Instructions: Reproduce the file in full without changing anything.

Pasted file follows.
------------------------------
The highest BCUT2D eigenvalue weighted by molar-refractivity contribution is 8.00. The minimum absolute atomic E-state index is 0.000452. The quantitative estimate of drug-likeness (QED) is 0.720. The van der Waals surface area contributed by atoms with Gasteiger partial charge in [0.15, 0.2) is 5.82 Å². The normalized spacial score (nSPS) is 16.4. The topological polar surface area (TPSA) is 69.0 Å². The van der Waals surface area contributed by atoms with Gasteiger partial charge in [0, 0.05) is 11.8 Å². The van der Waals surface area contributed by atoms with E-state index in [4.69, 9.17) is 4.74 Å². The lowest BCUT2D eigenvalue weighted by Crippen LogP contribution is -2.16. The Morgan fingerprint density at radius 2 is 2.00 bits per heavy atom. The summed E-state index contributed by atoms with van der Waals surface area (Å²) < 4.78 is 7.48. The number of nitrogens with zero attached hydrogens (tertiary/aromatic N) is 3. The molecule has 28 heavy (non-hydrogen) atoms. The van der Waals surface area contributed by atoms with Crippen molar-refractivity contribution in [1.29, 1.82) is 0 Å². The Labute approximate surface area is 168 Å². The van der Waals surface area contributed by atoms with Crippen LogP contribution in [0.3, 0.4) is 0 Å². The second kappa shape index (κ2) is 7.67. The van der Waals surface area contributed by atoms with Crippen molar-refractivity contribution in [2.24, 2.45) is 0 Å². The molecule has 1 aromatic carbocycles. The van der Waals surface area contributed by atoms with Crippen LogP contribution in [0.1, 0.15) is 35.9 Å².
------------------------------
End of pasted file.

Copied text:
The highest BCUT2D eigenvalue weighted by molar-refractivity contribution is 8.00. The minimum absolute atomic E-state index is 0.000452. The quantitative estimate of drug-likeness (QED) is 0.720. The van der Waals surface area contributed by atoms with Gasteiger partial charge in [0.15, 0.2) is 5.82 Å². The normalized spacial score (nSPS) is 16.4. The topological polar surface area (TPSA) is 69.0 Å². The van der Waals surface area contributed by atoms with Gasteiger partial charge in [0, 0.05) is 11.8 Å². The van der Waals surface area contributed by atoms with E-state index in [4.69, 9.17) is 4.74 Å². The lowest BCUT2D eigenvalue weighted by Crippen LogP contribution is -2.16. The Morgan fingerprint density at radius 2 is 2.00 bits per heavy atom. The summed E-state index contributed by atoms with van der Waals surface area (Å²) < 4.78 is 7.48. The number of nitrogens with zero attached hydrogens (tertiary/aromatic N) is 3. The molecule has 28 heavy (non-hydrogen) atoms. The van der Waals surface area contributed by atoms with Crippen molar-refractivity contribution in [1.29, 1.82) is 0 Å². The Labute approximate surface area is 168 Å². The van der Waals surface area contributed by atoms with Crippen LogP contribution in [0.3, 0.4) is 0 Å². The second kappa shape index (κ2) is 7.67. The van der Waals surface area contributed by atoms with Crippen molar-refractivity contribution in [2.24, 2.45) is 0 Å². The molecule has 1 aromatic carbocycles. The van der Waals surface area contributed by atoms with Crippen LogP contribution in [0.1, 0.15) is 35.9 Å².